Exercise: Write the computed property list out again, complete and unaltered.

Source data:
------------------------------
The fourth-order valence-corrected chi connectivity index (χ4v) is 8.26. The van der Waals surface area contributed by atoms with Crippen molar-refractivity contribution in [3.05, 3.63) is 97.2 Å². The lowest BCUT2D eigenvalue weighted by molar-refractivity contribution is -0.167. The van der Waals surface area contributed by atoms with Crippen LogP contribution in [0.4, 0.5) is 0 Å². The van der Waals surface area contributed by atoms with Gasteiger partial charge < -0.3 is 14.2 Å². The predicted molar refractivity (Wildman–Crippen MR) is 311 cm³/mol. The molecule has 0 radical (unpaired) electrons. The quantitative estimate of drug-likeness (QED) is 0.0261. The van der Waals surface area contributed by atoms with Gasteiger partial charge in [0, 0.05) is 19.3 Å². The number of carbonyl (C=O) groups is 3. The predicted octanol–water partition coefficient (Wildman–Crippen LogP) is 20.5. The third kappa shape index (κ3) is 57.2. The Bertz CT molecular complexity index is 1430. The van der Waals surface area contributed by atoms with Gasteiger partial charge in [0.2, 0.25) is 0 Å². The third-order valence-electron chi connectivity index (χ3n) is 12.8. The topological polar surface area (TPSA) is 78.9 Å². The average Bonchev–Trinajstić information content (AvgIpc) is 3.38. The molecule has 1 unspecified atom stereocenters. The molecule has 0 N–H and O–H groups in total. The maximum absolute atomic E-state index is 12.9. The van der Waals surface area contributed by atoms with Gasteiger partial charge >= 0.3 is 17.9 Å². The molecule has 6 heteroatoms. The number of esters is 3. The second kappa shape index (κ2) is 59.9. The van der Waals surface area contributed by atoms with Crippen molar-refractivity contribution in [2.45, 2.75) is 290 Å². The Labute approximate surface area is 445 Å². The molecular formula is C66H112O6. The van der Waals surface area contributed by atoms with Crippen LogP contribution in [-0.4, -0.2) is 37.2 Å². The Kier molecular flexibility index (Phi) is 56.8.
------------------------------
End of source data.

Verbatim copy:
The fourth-order valence-corrected chi connectivity index (χ4v) is 8.26. The van der Waals surface area contributed by atoms with Crippen molar-refractivity contribution in [3.05, 3.63) is 97.2 Å². The lowest BCUT2D eigenvalue weighted by molar-refractivity contribution is -0.167. The van der Waals surface area contributed by atoms with Crippen LogP contribution in [0.4, 0.5) is 0 Å². The van der Waals surface area contributed by atoms with Gasteiger partial charge < -0.3 is 14.2 Å². The predicted molar refractivity (Wildman–Crippen MR) is 311 cm³/mol. The molecule has 0 radical (unpaired) electrons. The quantitative estimate of drug-likeness (QED) is 0.0261. The van der Waals surface area contributed by atoms with Gasteiger partial charge in [0, 0.05) is 19.3 Å². The number of carbonyl (C=O) groups is 3. The predicted octanol–water partition coefficient (Wildman–Crippen LogP) is 20.5. The third kappa shape index (κ3) is 57.2. The Bertz CT molecular complexity index is 1430. The van der Waals surface area contributed by atoms with Gasteiger partial charge in [0.2, 0.25) is 0 Å². The third-order valence-electron chi connectivity index (χ3n) is 12.8. The topological polar surface area (TPSA) is 78.9 Å². The average Bonchev–Trinajstić information content (AvgIpc) is 3.38. The molecule has 1 unspecified atom stereocenters. The molecule has 0 N–H and O–H groups in total. The maximum absolute atomic E-state index is 12.9. The van der Waals surface area contributed by atoms with Gasteiger partial charge >= 0.3 is 17.9 Å². The molecule has 6 heteroatoms. The number of esters is 3. The second kappa shape index (κ2) is 59.9. The van der Waals surface area contributed by atoms with Crippen molar-refractivity contribution in [2.45, 2.75) is 290 Å². The Labute approximate surface area is 445 Å². The molecular formula is C66H112O6. The van der Waals surface area contributed by atoms with Crippen LogP contribution in [-0.4, -0.2) is 37.2 Å². The Kier molecular flexibility index (Phi) is 56.8.